Researchers at Seoul National University Hospital have found that pregnant women with nonalcoholic fatty liver have a higher risk of suffering from gestational diabetes, the hospital said Tuesday.
|Professor Park Joong-shin|
The team, led by Professors Park Joong-shin and Lee Seung-mi of the department of obstetrics and gynecology, concluded so after examining the prevalence of nonalcoholic fatty liver and gestational diabetes in 608 pregnant women. Professors Kim Won, Kim Byoung-jae and Kim Sun-min from Seoul National University Boramae Hospital and Oh Ig-hwan and Koo Ja-nam from Seoul Women’s Hospital also participated in the study.
The team analyzed the fatty liver index by using liver ultrasonography and blood tests. As a result, the prevalence of gestational diabetes was 3.2 percent in normal pregnant women. However, the prevalence of gestational diabetes in pregnant women who had nonalcoholic fatty liver was 10.5 percent for patients with grade 1 steatosis and 42.3 percent for patients with grade 2 and 3 steatosis.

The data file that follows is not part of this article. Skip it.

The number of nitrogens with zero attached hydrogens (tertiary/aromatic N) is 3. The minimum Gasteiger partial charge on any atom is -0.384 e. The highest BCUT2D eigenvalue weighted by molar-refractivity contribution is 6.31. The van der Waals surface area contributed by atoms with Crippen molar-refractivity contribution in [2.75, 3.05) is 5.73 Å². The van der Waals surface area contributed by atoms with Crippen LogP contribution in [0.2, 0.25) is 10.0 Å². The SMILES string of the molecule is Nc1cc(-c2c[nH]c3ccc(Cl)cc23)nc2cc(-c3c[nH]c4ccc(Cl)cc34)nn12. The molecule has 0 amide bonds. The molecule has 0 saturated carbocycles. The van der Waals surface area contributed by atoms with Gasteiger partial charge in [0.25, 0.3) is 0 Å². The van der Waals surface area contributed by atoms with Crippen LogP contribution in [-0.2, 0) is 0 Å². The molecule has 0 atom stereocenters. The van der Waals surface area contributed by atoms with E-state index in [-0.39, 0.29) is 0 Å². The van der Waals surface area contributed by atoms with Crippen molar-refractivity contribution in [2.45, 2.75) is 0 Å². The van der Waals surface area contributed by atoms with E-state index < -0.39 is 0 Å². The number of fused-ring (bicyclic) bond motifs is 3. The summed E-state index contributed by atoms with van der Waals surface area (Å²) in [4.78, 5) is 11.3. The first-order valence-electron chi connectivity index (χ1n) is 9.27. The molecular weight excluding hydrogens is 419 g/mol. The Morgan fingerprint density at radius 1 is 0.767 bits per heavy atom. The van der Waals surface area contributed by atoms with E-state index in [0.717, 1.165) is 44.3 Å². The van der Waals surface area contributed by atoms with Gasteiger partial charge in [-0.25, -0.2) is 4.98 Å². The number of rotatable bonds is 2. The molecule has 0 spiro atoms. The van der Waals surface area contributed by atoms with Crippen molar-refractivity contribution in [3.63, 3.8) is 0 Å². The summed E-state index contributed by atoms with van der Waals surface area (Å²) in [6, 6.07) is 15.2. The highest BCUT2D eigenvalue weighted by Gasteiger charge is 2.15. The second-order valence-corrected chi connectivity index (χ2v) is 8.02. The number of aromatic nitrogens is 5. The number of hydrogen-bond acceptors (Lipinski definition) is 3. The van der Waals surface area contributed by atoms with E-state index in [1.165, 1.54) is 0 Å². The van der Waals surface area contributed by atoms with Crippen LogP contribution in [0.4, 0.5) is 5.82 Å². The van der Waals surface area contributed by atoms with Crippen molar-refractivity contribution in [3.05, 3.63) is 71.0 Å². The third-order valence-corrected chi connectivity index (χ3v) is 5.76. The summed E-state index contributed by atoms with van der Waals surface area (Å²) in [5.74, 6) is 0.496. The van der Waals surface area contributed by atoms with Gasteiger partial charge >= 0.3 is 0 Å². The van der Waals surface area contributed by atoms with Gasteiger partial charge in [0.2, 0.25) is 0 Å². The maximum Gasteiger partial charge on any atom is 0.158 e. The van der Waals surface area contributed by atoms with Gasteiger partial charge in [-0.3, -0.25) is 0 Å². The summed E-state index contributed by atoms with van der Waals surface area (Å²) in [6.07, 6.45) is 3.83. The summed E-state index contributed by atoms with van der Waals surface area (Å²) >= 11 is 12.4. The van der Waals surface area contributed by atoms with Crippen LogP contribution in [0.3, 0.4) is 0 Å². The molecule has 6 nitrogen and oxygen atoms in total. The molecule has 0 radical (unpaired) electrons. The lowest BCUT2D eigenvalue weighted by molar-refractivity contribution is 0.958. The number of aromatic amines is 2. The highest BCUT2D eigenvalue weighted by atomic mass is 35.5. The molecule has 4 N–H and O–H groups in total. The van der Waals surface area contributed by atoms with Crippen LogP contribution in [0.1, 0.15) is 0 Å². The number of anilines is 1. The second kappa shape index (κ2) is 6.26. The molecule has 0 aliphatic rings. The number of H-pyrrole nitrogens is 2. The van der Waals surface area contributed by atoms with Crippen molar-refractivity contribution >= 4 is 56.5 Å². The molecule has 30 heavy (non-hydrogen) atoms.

While there are two proteins – adiponectin and selenium – that maintain adequate levels of hepatic steatosis and glucose in the body, the team found that non-alcoholic fatty liver patients generally do not secrete adiponectin and selenoprotein, which causes metabolic dysfunction.
Adiponectin is a protein secreted by adipocytes that improve insulin resistance, while selenium produces selenoprotein, an antioxidant.
“As nonalcoholic fatty liver is at high risk for gestational diabetes, careful management is needed,” Professor Park said. “Measuring adiponectin and selenoprotein levels through a simple blood test at early pregnancy, especially during week 10 to 14, is very effective in predicting the onset of the disease.”
Diabetologia published the result of the study.
<© Korea Biomedical Review, All rights reserved.>